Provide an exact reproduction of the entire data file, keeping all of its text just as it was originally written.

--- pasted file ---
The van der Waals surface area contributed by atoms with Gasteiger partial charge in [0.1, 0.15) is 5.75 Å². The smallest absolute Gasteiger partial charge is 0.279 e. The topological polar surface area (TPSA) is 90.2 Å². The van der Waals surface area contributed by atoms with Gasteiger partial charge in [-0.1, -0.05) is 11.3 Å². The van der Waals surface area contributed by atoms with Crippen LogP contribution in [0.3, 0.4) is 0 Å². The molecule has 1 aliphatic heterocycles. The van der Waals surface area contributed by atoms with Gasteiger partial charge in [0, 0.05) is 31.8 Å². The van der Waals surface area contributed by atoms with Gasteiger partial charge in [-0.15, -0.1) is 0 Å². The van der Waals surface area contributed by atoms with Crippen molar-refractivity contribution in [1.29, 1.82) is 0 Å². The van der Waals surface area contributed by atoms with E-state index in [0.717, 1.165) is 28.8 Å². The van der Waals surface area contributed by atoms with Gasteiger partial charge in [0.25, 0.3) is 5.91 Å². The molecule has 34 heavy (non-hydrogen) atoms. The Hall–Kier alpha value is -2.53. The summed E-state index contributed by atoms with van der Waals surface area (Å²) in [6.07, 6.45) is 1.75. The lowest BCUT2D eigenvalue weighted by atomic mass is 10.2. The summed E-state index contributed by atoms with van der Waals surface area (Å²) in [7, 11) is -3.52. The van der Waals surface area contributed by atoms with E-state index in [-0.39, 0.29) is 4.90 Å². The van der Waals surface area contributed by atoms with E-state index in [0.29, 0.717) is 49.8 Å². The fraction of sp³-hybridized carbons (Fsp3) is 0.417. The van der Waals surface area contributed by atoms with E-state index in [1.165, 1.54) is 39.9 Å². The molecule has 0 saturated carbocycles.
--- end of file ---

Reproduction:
The van der Waals surface area contributed by atoms with Gasteiger partial charge in [0.1, 0.15) is 5.75 Å². The smallest absolute Gasteiger partial charge is 0.279 e. The topological polar surface area (TPSA) is 90.2 Å². The van der Waals surface area contributed by atoms with Gasteiger partial charge in [-0.1, -0.05) is 11.3 Å². The van der Waals surface area contributed by atoms with Crippen LogP contribution in [0.3, 0.4) is 0 Å². The molecule has 1 aliphatic heterocycles. The van der Waals surface area contributed by atoms with Gasteiger partial charge in [0, 0.05) is 31.8 Å². The van der Waals surface area contributed by atoms with Gasteiger partial charge in [-0.15, -0.1) is 0 Å². The van der Waals surface area contributed by atoms with Crippen molar-refractivity contribution in [1.29, 1.82) is 0 Å². The van der Waals surface area contributed by atoms with E-state index in [0.717, 1.165) is 28.8 Å². The van der Waals surface area contributed by atoms with Gasteiger partial charge in [0.25, 0.3) is 5.91 Å². The molecule has 34 heavy (non-hydrogen) atoms. The Hall–Kier alpha value is -2.53. The summed E-state index contributed by atoms with van der Waals surface area (Å²) in [6.07, 6.45) is 1.75. The lowest BCUT2D eigenvalue weighted by atomic mass is 10.2. The summed E-state index contributed by atoms with van der Waals surface area (Å²) in [7, 11) is -3.52. The van der Waals surface area contributed by atoms with E-state index in [-0.39, 0.29) is 4.90 Å². The van der Waals surface area contributed by atoms with E-state index in [0.29, 0.717) is 49.8 Å². The fraction of sp³-hybridized carbons (Fsp3) is 0.417. The van der Waals surface area contributed by atoms with E-state index in [1.165, 1.54) is 39.9 Å². The molecule has 0 saturated carbocycles.